I’m working on a trilogy of related columns right now, covering three documentaries about different paths to motherhood and changing attitudes toward how we become mothers. The first, Adopted, looked closely at two families who adopted daughters from China. The third column, on the documentary Sunshine, will explore one family’s history of single motherhood. And the second column, on Deirdre Fishel’s film, Sperm Donor X, is up now at Literary Mama. Here’s an excerpt:
I must have been in second grade when I first thought about how old I would be in the year 2000 — 32 — and what my life would be like by then. Basing my vision entirely on my mom’s life, I assumed I’d be married with four kids.
I didn’t spend the intervening years fretting about the gap between that vision and my reality — milestone birthdays came and went without a husband, and at some point I realized I didn’t really want four kids — but by the time the ball dropped in Times Square on New Year’s Eve, 1999, I was engaged and on the way to a more realistic vision for myself. These days, when I’m helping Eli find dress-up clothes for his stuffed dog’s wedding or discussing the rate for a night in Ben’s space hotel, I sometimes pause to marvel that this has become my life, a life I could never have imagined when I was the age my oldest is now.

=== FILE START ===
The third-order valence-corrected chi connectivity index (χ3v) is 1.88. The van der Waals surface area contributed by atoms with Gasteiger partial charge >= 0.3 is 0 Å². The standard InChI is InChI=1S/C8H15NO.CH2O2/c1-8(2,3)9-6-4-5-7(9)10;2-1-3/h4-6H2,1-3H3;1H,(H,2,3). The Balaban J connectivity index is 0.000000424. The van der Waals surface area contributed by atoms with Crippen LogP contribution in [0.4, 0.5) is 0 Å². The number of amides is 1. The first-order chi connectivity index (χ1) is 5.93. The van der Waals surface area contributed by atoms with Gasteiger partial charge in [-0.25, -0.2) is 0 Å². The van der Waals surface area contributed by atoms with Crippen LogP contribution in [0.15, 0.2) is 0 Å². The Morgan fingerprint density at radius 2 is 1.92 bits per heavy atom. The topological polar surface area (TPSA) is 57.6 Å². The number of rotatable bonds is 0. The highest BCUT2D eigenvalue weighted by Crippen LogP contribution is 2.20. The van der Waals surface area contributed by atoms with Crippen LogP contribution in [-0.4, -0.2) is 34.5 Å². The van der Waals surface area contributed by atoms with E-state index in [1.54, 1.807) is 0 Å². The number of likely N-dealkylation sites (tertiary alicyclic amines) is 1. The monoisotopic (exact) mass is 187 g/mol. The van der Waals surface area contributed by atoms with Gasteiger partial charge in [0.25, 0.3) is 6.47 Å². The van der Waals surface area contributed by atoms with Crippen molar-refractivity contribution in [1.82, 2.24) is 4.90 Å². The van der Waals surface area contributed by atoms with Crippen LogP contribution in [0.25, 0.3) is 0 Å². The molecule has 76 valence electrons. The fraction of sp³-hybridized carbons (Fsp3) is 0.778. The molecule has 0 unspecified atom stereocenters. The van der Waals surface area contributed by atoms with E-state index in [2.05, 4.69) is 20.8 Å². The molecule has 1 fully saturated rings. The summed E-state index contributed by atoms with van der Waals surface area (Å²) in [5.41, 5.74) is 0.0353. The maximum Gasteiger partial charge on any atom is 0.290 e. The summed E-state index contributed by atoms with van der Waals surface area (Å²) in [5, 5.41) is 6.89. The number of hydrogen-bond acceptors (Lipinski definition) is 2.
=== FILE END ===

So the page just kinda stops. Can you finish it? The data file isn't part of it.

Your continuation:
I’m lucky that my childhood dream adjusted easily to my adult reality. I’m lucky that I didn’t have to give up one dream for another, or struggle to get the family I wanted. That struggle, and that difficult adjustment to an unanticipated reality, is the undercurrent of Deirdre Fishel’s documentary, Sperm Donor X (2002), which follows four women, including the filmmaker herself, who want to become mothers and find themselves unexpectedly doing it on their own, with anonymous sperm donors.
You can read the rest over at Literary Mama. The film hasn’t been released yet, as the filmmaker still needs to raise funds to license archival footage. If you’d like to help, consider making a donation at Kickstarter.